Friday, February 09, 2018

South Sudan Seeks to Strengthen Ties With Russia, China
South Sudan First Vice President Taban Deng Gai addresses the general debate of the UN General Assembly (UN Photo)

February 5, 2018 (JUBA) – War-torn South Sudan has, in the wake of the recent arms embargo from the United States administration, vowed to instead strengthen its ties with Russia and China.

The country’s First Vice President, Taban Deng Gai said the Juba government no longer looks at the US as its close ally and will instead strengthen its ties with China and Russia, two of the five countries with veto powers at the United Nations Security Council (UNSC).

The Security Council "power of veto" refers to the veto power wielded solely by the five permanent members of the Council (China, France, Russia, United Kingdom, and United States), enabling them to prevent the adoption of any "substantive" resolution.

The South Sudanese first Vice-President made these remarks during a football tournament organized by the Japanese aid arm (JICA) and the United Nation Mission in South Sudan (UNMISS) at Juba stadium.

“The American government declared an arms embargo after failing to convince members of the United Nation Security Council to impose an arms embargo to South Sudan,” said Gai.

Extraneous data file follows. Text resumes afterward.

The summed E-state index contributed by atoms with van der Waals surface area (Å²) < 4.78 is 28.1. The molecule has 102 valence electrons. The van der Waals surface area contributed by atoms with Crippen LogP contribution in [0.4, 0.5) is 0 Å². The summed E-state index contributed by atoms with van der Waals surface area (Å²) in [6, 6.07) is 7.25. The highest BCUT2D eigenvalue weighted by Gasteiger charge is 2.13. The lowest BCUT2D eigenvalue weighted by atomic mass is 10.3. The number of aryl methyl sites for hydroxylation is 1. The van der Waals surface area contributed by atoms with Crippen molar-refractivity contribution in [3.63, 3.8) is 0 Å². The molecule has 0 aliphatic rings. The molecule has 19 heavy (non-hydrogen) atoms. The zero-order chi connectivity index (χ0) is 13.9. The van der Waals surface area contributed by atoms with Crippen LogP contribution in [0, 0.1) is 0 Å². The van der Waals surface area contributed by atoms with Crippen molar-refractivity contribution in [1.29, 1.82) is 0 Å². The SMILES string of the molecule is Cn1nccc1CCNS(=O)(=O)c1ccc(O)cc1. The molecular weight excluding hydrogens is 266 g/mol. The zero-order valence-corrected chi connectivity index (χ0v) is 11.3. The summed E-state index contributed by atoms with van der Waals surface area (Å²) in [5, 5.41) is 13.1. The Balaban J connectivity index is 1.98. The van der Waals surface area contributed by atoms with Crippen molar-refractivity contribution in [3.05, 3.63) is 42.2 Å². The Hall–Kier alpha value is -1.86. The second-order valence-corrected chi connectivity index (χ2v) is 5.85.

In response to the repeated violations of a cessation of hostilities agreement, the US administration last week slapped an arms embargo on South Sudan pointing to continued violence and brutality against civilians and humanitarian workers.

A former rebel chief negotiator during talks with the Juba government, Gai expressed deep frustration at the US decision, saying its administration is opposed to South Sudan’s peace process.

Gai said the young nation will now boost its diplomatic relations with China and the Russian Republic, stressing that the US was no longer a trusted economic partner after restricting arms into South Sudan.

Washington blames South Sudan government for not implementing the peace agreement signed in August 2015 and for repeatedly violating ceasefire agreements.

South Sudan descended into war in mid-December 2013 when Kiir accused his former deputy Riek Machar of plotting a coup. Over 2 million South Sudanese have fled to neighbouring nations and 1.9 million are displaced in the country since the start of a civil war in December 2013, aid agencies say.


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